What are the signs and symptoms of neuropathy in patients with immunoglobulin-related amyloidosis?

How does immunoglobulin-related amyloidosis affect the liver and spleen?

Which physical findings are characteristic of macroglossia in patients with immunoglobulin-related amyloidosis?

Which physical findings are characteristic of localized L chain-type amyloidosis?


What are the differential diagnoses for Immunoglobulin-Related Amyloidosis?


What is the role of lab tests in the workup of immunoglobulin-related amyloidosis?

What is the role of monoclonal immunoglobulin testing in the workup of immunoglobulin-related amyloidosis?

Which blood count findings are characteristic of immunoglobulin-related amyloidosis?

What is the role of coagulation studies in the workup of immunoglobulin-related amyloidosis?

Which urinalysis findings are characteristic of immunoglobulin-related amyloidosis?

Which liver function test results are characteristic of immunoglobulin-related amyloidosis?

Which renal function test results are characteristic of immunoglobulin-related amyloidosis?

Which bone marrow exam findings are characteristic of immunoglobulin-related amyloidosis?

What is the role of cardiac imaging in the workup of immunoglobulin-related amyloidosis?

What is the role of echocardiology in the workup of immunoglobulin-related amyloidosis?

What is the role of CMR in the workup of immunoglobulin-related amyloidosis?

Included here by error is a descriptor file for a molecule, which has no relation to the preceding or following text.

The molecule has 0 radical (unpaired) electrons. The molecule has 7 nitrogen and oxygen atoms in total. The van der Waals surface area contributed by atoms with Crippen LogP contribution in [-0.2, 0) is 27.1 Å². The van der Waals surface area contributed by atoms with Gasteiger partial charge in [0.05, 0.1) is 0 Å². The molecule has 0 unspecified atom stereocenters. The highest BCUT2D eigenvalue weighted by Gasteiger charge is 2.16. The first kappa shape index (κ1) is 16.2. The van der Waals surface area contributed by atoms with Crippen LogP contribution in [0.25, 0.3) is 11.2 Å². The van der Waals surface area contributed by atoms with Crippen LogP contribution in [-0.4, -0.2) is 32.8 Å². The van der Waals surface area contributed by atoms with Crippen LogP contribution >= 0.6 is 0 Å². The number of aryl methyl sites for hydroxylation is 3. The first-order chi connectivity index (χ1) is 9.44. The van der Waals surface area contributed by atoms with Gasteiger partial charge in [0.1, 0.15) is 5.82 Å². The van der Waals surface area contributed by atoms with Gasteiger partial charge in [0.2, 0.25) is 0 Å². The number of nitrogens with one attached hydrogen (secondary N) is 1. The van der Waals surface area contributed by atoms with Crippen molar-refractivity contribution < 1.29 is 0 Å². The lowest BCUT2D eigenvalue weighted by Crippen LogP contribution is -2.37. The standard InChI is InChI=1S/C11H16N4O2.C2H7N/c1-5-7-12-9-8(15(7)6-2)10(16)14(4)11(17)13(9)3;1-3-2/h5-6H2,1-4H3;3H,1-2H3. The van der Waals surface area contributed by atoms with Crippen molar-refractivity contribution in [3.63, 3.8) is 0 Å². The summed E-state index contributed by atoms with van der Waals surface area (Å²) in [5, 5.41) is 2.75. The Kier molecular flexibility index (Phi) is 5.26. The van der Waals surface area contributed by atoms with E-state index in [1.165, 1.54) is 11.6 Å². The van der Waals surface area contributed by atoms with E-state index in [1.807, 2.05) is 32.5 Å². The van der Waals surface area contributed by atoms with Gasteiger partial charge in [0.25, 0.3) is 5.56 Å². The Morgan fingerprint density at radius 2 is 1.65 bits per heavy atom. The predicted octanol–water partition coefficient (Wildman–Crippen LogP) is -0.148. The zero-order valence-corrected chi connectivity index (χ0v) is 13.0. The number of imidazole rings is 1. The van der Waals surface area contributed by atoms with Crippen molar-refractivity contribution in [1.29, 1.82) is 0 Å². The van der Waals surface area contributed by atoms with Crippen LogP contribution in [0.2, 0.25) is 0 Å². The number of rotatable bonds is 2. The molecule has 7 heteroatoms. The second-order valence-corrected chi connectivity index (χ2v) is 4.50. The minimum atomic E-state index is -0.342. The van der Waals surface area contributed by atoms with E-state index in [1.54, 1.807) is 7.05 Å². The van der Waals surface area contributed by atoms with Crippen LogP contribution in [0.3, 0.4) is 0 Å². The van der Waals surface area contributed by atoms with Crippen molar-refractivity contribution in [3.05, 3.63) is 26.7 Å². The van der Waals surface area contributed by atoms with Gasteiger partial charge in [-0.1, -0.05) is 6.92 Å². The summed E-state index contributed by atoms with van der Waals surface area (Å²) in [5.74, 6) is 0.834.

What is the role of bone imaging in the workup of immunoglobulin-related amyloidosis?

What is the role of chest radiography in the workup of immunoglobulin-related amyloidosis?

What is the role of scintigraphy in the workup of immunoglobulin-related amyloidosis?

Which histologic findings are characteristic of immunoglobulin-related amyloidosis?

What is the role of electrocardiography in the workup of immunoglobulin-related amyloidosis?

What is the role of biopsy in the workup of immunoglobulin-related amyloidosis?

How is immunoglobulin-related amyloidosis diagnosed?


What are the first-line treatments for immunoglobulin-related amyloidosis?

How is immunoglobulin-related amyloidosis treated?

What is the role of chemotherapy in the treatment of immunoglobulin-related amyloidosis?

What is the duration of chemotherapy in the treatment of immunoglobulin-related amyloidosis?

What is the history of treatment advances in the management of immunoglobulin-related amyloidosis?

What is the role of immunomodulatory drugs in the treatment of immunoglobulin-related amyloidosis?

What is the role of bone marrow or peripheral blood stem cell transplantation in the treatment of immunoglobulin-related amyloidosis?

What is the role of Idox in the treatment of immunoglobulin-related amyloidosis?

How is localized L chain-type amyloidosis treated?

What is included in supportive care for immunoglobulin-related amyloidosis?

What is the role of carpal tunnel surgery in the treatment of immunoglobulin-related amyloidosis?

What is the role of organ transplantation in the treatment of immunoglobulin-related amyloidosis?

Which specialist consultations are beneficial to patients with immunoglobulin-related amyloidosis?

What are the possible complications of immunoglobulin-related amyloidosis?


What are the mSMART treatment guidelines for immunoglobulin-related amyloidosis?


What is the role of medications in the treatment of immunoglobulin-related amyloidosis?

Which medications in the drug class Immunosuppressant Agents are used in the treatment of Immunoglobulin-Related Amyloidosis?

Which medications in the drug class Antineoplastic Agent, Proteasome Inhibitor are used in the treatment of Immunoglobulin-Related Amyloidosis?

Which medications in the drug class Immunosuppressive Agents are used in the treatment of Immunoglobulin-Related Amyloidosis?